The purpose of this paper is to examine the progress that has been achieved, identify innovatory experience and provide a frame for discussion on where to go next. Particular attention will be given to the benefits accruing to small farmers and livestock producers, particularly women. It will deal with policies and programmes in input supply and the provision of credit subject to the continuing constraints on the use of foreign exchange and government finance still prevailing m most African countries.
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Library ResourceReports & ResearchFebruary, 1989Africa
Library ResourceJournal Articles & BooksDecember, 2017Malawi, Uzbekistan
This paper provides a brief synthesis of research conducted on gender in irrigation, and the tools and frameworks used in the past to promote improvement for women in on-farm agricultural water management. It then presents results from the pilot of the Gender in Irrigation Learning and Improvement Tool (GILIT) in locations in Malawi and Uzbekistan in 2015.
Library ResourceConference Papers & ReportsDecember, 2015Bangladesh
Library ResourceConference Papers & ReportsDecember, 2015Bangladesh, Southern Asia
Library ResourceConference Papers & ReportsFebruary, 1999Democratic People's Republic of Korea, Eastern Asia, Oceania
James D. Wolfensohn, President of the World Bank Group, discussed what the Bank learned in coming to look at the issues of poverty and development. Development requires proper economic policies, but also the essential element of the social aspects and human aspects of society. The Bank’s focus is to think first in terms of poverty—fighting poverty with passion was adopted recently as the first line of our mission statement. Wolfensohn discussed an agenda for action on the issues of inclusion, corruption, transparency, education, knowledge, and private sector environment.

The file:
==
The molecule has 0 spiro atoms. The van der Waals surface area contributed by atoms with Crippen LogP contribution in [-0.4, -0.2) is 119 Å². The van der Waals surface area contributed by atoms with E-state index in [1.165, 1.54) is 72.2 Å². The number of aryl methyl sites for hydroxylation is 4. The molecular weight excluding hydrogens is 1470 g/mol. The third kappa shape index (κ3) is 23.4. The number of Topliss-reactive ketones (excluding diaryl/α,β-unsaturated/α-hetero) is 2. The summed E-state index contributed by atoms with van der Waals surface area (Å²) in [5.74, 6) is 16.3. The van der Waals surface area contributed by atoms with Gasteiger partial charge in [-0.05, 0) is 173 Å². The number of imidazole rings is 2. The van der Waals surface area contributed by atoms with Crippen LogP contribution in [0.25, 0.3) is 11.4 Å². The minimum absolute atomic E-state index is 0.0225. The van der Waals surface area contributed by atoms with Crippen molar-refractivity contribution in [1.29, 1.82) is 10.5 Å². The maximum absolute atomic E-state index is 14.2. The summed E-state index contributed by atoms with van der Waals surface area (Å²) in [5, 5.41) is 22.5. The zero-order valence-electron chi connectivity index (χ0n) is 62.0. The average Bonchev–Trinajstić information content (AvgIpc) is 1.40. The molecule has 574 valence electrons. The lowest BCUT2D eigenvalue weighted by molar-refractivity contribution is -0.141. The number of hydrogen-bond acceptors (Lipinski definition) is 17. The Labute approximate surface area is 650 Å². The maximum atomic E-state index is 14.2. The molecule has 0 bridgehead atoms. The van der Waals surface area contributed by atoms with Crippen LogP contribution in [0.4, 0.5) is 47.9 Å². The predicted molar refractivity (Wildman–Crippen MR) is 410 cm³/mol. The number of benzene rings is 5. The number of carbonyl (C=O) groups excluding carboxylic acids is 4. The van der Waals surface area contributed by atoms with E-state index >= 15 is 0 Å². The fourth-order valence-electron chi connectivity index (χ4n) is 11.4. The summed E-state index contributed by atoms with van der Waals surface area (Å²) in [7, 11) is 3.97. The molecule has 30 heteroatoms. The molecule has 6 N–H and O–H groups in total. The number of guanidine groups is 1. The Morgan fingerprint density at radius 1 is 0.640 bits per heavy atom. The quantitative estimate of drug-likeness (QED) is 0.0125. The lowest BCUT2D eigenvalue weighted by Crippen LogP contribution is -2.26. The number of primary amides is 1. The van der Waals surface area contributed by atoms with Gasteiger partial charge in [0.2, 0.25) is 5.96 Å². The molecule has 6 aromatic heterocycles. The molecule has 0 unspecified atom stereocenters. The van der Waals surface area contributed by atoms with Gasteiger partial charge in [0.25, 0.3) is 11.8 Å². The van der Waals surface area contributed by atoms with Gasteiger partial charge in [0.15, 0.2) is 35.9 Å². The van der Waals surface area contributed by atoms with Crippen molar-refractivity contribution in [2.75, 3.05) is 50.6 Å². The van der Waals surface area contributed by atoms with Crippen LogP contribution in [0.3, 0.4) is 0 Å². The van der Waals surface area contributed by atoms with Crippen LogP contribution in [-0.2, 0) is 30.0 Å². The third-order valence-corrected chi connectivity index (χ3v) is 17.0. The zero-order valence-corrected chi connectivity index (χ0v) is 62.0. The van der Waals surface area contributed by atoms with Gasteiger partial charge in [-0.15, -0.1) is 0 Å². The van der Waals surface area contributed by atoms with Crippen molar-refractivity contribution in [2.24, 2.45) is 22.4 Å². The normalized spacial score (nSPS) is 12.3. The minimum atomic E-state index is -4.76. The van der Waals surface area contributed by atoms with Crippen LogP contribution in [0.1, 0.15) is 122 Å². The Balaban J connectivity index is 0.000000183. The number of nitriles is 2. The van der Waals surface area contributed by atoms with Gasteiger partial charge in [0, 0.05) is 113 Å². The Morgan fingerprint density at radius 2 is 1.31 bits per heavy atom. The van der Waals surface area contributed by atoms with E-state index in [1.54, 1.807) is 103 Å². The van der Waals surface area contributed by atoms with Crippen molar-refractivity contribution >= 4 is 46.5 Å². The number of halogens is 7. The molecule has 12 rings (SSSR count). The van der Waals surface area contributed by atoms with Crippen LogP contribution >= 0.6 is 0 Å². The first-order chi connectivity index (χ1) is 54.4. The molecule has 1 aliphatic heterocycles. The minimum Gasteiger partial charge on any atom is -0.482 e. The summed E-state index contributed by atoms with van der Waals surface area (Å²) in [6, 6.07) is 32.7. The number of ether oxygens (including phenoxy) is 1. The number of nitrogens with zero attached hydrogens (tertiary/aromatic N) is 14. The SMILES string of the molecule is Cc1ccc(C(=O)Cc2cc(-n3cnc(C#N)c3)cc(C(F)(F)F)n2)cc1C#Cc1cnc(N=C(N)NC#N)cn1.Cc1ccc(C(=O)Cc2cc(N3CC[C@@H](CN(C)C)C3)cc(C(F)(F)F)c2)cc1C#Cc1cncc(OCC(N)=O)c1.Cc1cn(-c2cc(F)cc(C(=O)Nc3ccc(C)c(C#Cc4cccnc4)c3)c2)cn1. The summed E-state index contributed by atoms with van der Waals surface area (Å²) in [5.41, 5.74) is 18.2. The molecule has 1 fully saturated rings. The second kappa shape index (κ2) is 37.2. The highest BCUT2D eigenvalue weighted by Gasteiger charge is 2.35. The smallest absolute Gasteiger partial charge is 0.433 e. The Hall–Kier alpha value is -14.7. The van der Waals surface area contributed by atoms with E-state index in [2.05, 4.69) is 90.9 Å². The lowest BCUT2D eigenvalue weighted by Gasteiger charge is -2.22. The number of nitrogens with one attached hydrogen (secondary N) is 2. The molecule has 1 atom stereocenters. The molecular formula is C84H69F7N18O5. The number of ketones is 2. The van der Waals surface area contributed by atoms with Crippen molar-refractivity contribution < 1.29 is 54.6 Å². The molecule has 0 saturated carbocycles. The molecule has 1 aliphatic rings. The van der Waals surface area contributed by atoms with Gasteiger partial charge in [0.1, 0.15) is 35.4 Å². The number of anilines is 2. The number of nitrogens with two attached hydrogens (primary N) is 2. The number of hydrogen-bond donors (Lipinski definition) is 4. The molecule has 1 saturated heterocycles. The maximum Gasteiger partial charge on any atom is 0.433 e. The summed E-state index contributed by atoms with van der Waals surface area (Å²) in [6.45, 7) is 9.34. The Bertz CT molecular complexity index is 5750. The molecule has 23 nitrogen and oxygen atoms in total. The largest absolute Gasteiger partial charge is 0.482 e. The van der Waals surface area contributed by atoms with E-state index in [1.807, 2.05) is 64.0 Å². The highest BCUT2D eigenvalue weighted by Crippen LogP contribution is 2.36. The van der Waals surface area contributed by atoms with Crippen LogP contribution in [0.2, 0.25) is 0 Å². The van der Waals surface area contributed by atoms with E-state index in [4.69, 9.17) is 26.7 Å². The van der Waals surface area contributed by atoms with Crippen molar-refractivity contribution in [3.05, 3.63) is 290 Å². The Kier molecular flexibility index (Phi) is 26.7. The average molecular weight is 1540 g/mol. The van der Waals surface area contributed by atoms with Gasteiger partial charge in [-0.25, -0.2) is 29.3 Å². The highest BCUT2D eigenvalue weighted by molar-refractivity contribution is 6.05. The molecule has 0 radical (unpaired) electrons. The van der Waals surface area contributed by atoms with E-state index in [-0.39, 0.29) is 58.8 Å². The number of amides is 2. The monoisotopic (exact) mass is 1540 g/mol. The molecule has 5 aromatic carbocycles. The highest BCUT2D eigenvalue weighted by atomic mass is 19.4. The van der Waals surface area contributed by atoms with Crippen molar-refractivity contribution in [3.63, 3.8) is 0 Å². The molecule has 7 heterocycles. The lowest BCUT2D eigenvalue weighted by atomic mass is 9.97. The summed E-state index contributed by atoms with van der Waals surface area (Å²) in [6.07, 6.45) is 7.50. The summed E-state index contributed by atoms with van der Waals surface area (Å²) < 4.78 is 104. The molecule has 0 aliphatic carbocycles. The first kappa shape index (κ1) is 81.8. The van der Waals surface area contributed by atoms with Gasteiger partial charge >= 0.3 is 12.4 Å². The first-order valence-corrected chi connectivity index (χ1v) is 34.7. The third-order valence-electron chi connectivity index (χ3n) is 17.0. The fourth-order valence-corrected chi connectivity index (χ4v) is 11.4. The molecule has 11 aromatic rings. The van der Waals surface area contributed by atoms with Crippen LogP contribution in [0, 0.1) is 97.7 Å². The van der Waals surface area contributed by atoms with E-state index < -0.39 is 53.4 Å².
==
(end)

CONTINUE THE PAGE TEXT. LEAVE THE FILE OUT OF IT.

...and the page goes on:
Library ResourceConference Papers & ReportsDecember, 2005
Paul Wolfowitz, President of the World Bank, argued that the Doha Round presents an opportunity to rewrite the rules of an unfair trading system that holds back the potential of the poorest people. As important as aid is, as important as debt relief is, the opportunities generated by trade are far more significant. Unless the people of Africa and other poor countries have access to markets to sell their products, they will not escape poverty or be able to give their children a better future.
Library ResourceConference Papers & ReportsDecember, 2004Ghana
Library ResourceConference Papers & ReportsNovember, 2015Cambodia, Laos, Myanmar, Vietnam
This country level analysis addresses land governance in Laos in two ways. First, it summarises what the existing body of knowledge tells us about power and configurations that shape access to and exclusion from land, particularly among smallholders, the rural poor, ethnic minorities and women. Second, it draws upon existing literature and expert assessment to provide a preliminary analysis of the openings for and obstacles to land governance reform afforded by the political economic structures and dynamics in the country.
Library ResourceVideosFebruary, 2017Africa, Mozambique, Tanzania, Zambia
Looking at several large-scale land deals in Mozambique, Tanzania and Zambia, this extraordinary documentary highlights the nuanced impacts of these investments. Small-scale farmers and producers, national government officials, and African policy-makers unpack the deals, showing that there are winners and losers when providing investors access to large tracts of land in Africa. For example, land deals impact differently on women and youth, and altering land regimes also impacts on access to other natural resources such as water, fish, and local indigenous vegetables.
Library ResourceReports & ResearchSeptember, 2016Australia, Global, Honduras, India, Mozambique, Peru, Sri Lanka
Since 2009, Oxfam and others have been raising the alarm about a great global land rush. Millions of hectares of land have been acquired by investors to meet rising demand for food and biofuels, or for speculation. This often happens at the expense of those who need the land most and are best placed to protect it: farmers, pastoralists, forest-dependent people, fisherfolk, and indigenous peoples.